Last month at the AAHOA Convention & Trade Show in San Antonio, Texas, Patel became the 26th AAHOA chairman, an accomplishment he says is one of the greatest in his life.

“We have over 16,000 members who own half the hotels in the country. They all have placed their trust in me to represent our one voice on a national stage,” Patel said. “I’m excited to take on the responsibility and work to make AAHOA even greater.”

He follows former Chairman Bharat (Bruce) Patel’s leadership at AAHOA.

“Bruce’s leadership has been extraordinary. He’s not only detail-oriented, but he’s on top of things and likes to get things done,” Patel said. “With that in mind, he put a lot of challenges in front of himself and the officers across the board. And because of that, this year we have broken almost all records with his leadership.”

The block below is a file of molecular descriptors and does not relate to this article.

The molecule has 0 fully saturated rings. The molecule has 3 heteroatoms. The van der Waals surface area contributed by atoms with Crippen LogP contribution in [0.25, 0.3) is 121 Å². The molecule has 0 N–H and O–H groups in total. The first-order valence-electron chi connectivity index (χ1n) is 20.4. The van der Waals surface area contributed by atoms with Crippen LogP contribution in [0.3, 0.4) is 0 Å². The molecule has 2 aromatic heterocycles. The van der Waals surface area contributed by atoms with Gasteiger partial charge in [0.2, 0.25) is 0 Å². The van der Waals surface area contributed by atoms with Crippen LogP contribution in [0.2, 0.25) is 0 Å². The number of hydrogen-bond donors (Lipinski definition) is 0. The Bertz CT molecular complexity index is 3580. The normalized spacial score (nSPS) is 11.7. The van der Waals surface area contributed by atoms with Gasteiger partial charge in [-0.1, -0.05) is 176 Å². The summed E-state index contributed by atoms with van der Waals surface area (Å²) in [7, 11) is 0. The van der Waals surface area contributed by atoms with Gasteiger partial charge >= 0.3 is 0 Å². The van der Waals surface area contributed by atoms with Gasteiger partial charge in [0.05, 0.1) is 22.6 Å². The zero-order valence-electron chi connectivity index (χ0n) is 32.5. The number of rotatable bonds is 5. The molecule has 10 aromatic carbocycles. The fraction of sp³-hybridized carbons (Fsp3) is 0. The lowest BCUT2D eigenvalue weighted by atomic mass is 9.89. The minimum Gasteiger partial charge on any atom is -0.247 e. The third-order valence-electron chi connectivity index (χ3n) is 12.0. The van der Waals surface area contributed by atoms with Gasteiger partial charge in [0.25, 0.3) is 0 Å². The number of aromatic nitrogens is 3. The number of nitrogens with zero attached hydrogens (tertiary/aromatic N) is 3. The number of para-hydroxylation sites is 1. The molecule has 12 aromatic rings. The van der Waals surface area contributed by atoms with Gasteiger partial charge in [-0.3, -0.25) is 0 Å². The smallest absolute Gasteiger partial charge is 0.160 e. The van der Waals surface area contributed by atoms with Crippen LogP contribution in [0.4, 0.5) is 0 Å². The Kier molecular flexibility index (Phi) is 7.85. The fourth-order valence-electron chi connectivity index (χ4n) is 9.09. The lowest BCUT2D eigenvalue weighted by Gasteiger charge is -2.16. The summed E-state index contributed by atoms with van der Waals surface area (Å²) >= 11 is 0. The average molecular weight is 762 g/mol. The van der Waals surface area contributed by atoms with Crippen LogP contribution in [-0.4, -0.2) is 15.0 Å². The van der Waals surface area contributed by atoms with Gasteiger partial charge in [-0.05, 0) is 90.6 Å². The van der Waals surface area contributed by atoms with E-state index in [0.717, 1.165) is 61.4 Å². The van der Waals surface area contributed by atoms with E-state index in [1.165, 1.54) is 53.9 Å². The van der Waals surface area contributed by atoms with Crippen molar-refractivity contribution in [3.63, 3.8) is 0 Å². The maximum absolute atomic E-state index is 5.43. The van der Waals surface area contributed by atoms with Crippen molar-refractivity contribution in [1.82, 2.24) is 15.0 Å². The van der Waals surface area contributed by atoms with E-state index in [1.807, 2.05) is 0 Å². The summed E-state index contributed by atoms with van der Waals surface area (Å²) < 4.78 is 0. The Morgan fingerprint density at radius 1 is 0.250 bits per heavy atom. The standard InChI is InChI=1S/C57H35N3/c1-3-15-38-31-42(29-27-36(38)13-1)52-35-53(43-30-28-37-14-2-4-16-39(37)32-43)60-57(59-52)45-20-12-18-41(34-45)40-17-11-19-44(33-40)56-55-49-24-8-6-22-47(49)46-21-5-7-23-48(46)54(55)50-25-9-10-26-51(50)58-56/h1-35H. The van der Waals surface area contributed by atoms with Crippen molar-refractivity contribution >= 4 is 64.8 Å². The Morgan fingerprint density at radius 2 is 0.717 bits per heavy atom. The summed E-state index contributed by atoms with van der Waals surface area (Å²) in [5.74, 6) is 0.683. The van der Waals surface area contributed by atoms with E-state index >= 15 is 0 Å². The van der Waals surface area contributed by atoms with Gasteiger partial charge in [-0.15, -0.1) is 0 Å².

Patel spoke with Today’s Hotelier about goals for his upcoming leadership at AAHOA, how he sees the organization growing in the future and insights on the industry. What follows is an edited account of the conversation.

Q. Describe a defining moment that led you to where you are today.
The reason why I became involved with AAHOA is because I saw all these rules and regulations being put in place. Back in 2007, New Jersey came up with this occupancy tax to start mandating on the state and city level. I went to a lot of these different towns and spoke up and said how this is going to impact our members and hotels in that town. That led me to get involved with AAHOA to help members on the local and national level.

Q. How do you feel AAHOA can best serve this industry and its members?
We need to be engaged and express our voice as one. We’ve been too silent, sitting on the sidelines, depending on someone else to pick up the slack. Now, we’re changing that. We need to be more engaged, not only on the advocacy level and the Federal level, but we need to be more engaged on the state and local level as well.